- Scholars Portal Books Fulltext available for books from the following publishers: Springer, Oxford University Press, American Psychological Association, Cambridge University Press, Canadian presses and government and non-governmental organizations
- Springer eBooks
- UC Press E-Books Collection, 1982-2004
- Wiley Online Library
See a full list of ebook collections.
What Needs to be Cited?
- Exact wording taken from any source, including freely available websites
- Paraphrases of passages
- Summaries of another person's work
- Use of another student's work
- Use of your own previous work
Why is Citing Sources Important?
- To give credit to ideas that are not your own
- To provide support for your argument
- To enable your reader to find and read the sources you used
- To avoid infractions
Commonly used terms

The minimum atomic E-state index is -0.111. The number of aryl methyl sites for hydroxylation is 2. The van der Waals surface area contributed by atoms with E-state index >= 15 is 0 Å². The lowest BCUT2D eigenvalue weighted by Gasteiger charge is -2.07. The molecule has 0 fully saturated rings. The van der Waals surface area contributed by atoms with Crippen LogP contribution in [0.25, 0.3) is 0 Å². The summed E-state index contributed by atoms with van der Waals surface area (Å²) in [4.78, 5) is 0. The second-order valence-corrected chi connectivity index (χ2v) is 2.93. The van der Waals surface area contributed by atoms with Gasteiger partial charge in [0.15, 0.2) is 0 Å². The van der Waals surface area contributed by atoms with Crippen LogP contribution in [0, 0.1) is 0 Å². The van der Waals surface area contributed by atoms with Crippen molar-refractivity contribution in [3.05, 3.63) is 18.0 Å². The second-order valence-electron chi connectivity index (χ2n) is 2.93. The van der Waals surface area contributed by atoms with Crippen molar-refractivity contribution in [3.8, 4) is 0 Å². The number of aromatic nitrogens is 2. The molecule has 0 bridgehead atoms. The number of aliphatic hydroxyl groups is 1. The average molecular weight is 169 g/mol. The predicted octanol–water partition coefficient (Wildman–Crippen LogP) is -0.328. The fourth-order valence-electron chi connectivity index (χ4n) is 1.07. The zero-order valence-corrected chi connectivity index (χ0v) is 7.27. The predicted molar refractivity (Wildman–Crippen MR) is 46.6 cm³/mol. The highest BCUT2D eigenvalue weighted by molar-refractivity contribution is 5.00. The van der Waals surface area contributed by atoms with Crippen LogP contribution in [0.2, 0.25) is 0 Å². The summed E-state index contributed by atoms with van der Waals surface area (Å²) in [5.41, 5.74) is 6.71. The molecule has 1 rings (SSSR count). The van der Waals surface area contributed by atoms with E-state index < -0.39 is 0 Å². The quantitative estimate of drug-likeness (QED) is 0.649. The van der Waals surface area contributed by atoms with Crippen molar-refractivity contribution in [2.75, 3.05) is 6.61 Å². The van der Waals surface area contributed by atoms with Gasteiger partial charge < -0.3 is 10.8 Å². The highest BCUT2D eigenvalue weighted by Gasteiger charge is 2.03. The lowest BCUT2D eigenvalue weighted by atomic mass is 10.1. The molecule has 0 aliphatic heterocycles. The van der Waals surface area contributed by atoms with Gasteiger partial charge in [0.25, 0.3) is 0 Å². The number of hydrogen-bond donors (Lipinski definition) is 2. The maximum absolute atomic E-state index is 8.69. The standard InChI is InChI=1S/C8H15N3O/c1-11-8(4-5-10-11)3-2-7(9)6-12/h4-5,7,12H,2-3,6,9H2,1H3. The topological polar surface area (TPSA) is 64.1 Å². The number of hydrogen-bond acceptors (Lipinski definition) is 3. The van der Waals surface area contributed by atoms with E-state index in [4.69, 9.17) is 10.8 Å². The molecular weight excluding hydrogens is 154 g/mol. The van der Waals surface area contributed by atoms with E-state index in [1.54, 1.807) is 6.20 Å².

- Access Date: The date you first look at a source. Add the access date to the end of citations for all websites except library databases.
- Citation: The details about one source you are citing.
- Citing: The process of acknowledging the sources of your information and ideas.
- In-Text Citation: A brief note in your paper or essay at the point where you use information from a source to indicate where the information came from. An in-text citation should always match more detailed information that is available in the Works Cited List.
- Paraphrasing: Taking information that you have read and putting it into your own words.
- Plagiarism: Taking the ideas or words of another person and using them as your own.
- Quoting: Copying words of text originally published elsewhere. Direct quotations generally appear in quotation marks and end with a citation.
- Reference List: Contains details on ALL the sources cited in a text or essay, and supports your research